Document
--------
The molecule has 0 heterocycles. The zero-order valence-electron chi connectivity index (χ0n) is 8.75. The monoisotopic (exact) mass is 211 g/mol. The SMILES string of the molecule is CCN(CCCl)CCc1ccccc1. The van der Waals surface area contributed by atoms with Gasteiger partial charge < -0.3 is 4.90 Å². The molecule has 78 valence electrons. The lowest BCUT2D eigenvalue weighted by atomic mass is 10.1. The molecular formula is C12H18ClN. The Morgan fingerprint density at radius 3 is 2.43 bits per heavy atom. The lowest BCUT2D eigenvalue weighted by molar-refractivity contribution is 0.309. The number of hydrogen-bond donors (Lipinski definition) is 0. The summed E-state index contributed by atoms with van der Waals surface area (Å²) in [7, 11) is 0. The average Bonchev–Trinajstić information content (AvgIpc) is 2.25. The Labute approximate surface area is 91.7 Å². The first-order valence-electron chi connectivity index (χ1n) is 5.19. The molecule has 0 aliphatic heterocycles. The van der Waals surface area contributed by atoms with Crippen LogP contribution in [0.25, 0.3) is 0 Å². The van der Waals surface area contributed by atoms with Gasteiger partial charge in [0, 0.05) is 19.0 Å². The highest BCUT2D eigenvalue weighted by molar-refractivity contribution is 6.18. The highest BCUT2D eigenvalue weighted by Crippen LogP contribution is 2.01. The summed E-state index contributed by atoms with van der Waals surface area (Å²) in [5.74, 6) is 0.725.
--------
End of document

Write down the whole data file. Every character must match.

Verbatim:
The molecule has 0 heterocycles. The zero-order valence-electron chi connectivity index (χ0n) is 8.75. The monoisotopic (exact) mass is 211 g/mol. The SMILES string of the molecule is CCN(CCCl)CCc1ccccc1. The van der Waals surface area contributed by atoms with Gasteiger partial charge < -0.3 is 4.90 Å². The molecule has 78 valence electrons. The lowest BCUT2D eigenvalue weighted by atomic mass is 10.1. The molecular formula is C12H18ClN. The Morgan fingerprint density at radius 3 is 2.43 bits per heavy atom. The lowest BCUT2D eigenvalue weighted by molar-refractivity contribution is 0.309. The number of hydrogen-bond donors (Lipinski definition) is 0. The summed E-state index contributed by atoms with van der Waals surface area (Å²) in [7, 11) is 0. The average Bonchev–Trinajstić information content (AvgIpc) is 2.25. The Labute approximate surface area is 91.7 Å². The first-order valence-electron chi connectivity index (χ1n) is 5.19. The molecule has 0 aliphatic heterocycles. The van der Waals surface area contributed by atoms with Crippen LogP contribution in [0.25, 0.3) is 0 Å². The van der Waals surface area contributed by atoms with Gasteiger partial charge in [0, 0.05) is 19.0 Å². The highest BCUT2D eigenvalue weighted by molar-refractivity contribution is 6.18. The highest BCUT2D eigenvalue weighted by Crippen LogP contribution is 2.01. The summed E-state index contributed by atoms with van der Waals surface area (Å²) in [5.74, 6) is 0.725.